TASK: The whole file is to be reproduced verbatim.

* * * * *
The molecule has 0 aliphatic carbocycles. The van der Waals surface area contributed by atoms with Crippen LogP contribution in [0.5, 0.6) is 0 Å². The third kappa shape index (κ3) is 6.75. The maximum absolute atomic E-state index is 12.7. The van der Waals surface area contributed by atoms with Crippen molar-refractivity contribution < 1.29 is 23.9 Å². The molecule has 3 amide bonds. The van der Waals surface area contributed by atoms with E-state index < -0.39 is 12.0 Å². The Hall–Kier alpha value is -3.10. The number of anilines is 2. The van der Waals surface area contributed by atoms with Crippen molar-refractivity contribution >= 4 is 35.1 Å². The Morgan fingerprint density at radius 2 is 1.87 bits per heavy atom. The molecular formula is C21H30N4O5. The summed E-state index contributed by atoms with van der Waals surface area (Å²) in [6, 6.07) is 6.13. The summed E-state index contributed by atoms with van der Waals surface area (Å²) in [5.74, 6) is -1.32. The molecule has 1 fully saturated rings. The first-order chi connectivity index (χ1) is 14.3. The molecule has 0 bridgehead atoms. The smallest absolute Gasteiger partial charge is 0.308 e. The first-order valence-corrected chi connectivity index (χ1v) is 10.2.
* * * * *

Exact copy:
The molecule has 0 aliphatic carbocycles. The van der Waals surface area contributed by atoms with Crippen LogP contribution in [0.5, 0.6) is 0 Å². The third kappa shape index (κ3) is 6.75. The maximum absolute atomic E-state index is 12.7. The van der Waals surface area contributed by atoms with Crippen molar-refractivity contribution < 1.29 is 23.9 Å². The molecule has 3 amide bonds. The van der Waals surface area contributed by atoms with E-state index < -0.39 is 12.0 Å². The Hall–Kier alpha value is -3.10. The number of anilines is 2. The van der Waals surface area contributed by atoms with Crippen molar-refractivity contribution >= 4 is 35.1 Å². The Morgan fingerprint density at radius 2 is 1.87 bits per heavy atom. The molecular formula is C21H30N4O5. The summed E-state index contributed by atoms with van der Waals surface area (Å²) in [6, 6.07) is 6.13. The summed E-state index contributed by atoms with van der Waals surface area (Å²) in [5.74, 6) is -1.32. The molecule has 1 fully saturated rings. The first-order chi connectivity index (χ1) is 14.3. The molecule has 0 bridgehead atoms. The smallest absolute Gasteiger partial charge is 0.308 e. The first-order valence-corrected chi connectivity index (χ1v) is 10.2.